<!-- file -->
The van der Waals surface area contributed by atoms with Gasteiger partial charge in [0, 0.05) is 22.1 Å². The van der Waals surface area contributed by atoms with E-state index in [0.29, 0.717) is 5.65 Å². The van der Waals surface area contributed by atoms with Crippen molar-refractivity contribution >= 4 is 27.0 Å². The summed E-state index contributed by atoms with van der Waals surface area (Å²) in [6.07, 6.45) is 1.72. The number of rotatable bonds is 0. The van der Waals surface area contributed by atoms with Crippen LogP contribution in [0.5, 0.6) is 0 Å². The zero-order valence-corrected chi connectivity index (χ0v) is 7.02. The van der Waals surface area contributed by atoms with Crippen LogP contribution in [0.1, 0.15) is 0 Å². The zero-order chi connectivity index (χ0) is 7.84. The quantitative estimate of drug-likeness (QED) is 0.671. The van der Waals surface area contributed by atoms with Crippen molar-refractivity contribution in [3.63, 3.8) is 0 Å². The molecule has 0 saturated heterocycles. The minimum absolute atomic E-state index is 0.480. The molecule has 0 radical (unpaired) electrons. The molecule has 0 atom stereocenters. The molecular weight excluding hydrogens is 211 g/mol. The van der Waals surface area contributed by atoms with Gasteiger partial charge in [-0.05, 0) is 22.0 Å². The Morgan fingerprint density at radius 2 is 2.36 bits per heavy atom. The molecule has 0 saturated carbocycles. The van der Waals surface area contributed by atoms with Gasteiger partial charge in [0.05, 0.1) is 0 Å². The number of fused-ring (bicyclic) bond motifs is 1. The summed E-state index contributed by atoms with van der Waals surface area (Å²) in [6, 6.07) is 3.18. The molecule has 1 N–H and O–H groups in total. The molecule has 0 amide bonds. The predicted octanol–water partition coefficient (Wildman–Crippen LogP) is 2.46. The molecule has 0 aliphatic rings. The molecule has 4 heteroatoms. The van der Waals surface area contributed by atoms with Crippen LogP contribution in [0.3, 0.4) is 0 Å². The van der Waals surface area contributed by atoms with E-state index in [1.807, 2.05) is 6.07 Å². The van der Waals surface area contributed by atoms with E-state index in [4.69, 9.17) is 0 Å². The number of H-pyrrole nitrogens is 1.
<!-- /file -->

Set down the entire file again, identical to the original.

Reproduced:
The van der Waals surface area contributed by atoms with Gasteiger partial charge in [0, 0.05) is 22.1 Å². The van der Waals surface area contributed by atoms with E-state index in [0.29, 0.717) is 5.65 Å². The van der Waals surface area contributed by atoms with Crippen molar-refractivity contribution >= 4 is 27.0 Å². The summed E-state index contributed by atoms with van der Waals surface area (Å²) in [6.07, 6.45) is 1.72. The number of rotatable bonds is 0. The van der Waals surface area contributed by atoms with Crippen LogP contribution in [0.5, 0.6) is 0 Å². The zero-order valence-corrected chi connectivity index (χ0v) is 7.02. The van der Waals surface area contributed by atoms with Crippen LogP contribution in [0.1, 0.15) is 0 Å². The zero-order chi connectivity index (χ0) is 7.84. The quantitative estimate of drug-likeness (QED) is 0.671. The van der Waals surface area contributed by atoms with Crippen molar-refractivity contribution in [3.63, 3.8) is 0 Å². The molecule has 0 saturated heterocycles. The minimum absolute atomic E-state index is 0.480. The molecule has 0 radical (unpaired) electrons. The molecule has 0 atom stereocenters. The molecular weight excluding hydrogens is 211 g/mol. The van der Waals surface area contributed by atoms with Gasteiger partial charge in [-0.05, 0) is 22.0 Å². The Morgan fingerprint density at radius 2 is 2.36 bits per heavy atom. The molecule has 0 saturated carbocycles. The van der Waals surface area contributed by atoms with Gasteiger partial charge in [0.05, 0.1) is 0 Å². The number of fused-ring (bicyclic) bond motifs is 1. The summed E-state index contributed by atoms with van der Waals surface area (Å²) in [6, 6.07) is 3.18. The molecule has 1 N–H and O–H groups in total. The molecule has 0 amide bonds. The predicted octanol–water partition coefficient (Wildman–Crippen LogP) is 2.46. The molecule has 0 aliphatic rings. The molecule has 4 heteroatoms. The van der Waals surface area contributed by atoms with Crippen LogP contribution in [0.3, 0.4) is 0 Å². The van der Waals surface area contributed by atoms with E-state index in [1.807, 2.05) is 6.07 Å². The van der Waals surface area contributed by atoms with E-state index in [4.69, 9.17) is 0 Å². The number of H-pyrrole nitrogens is 1.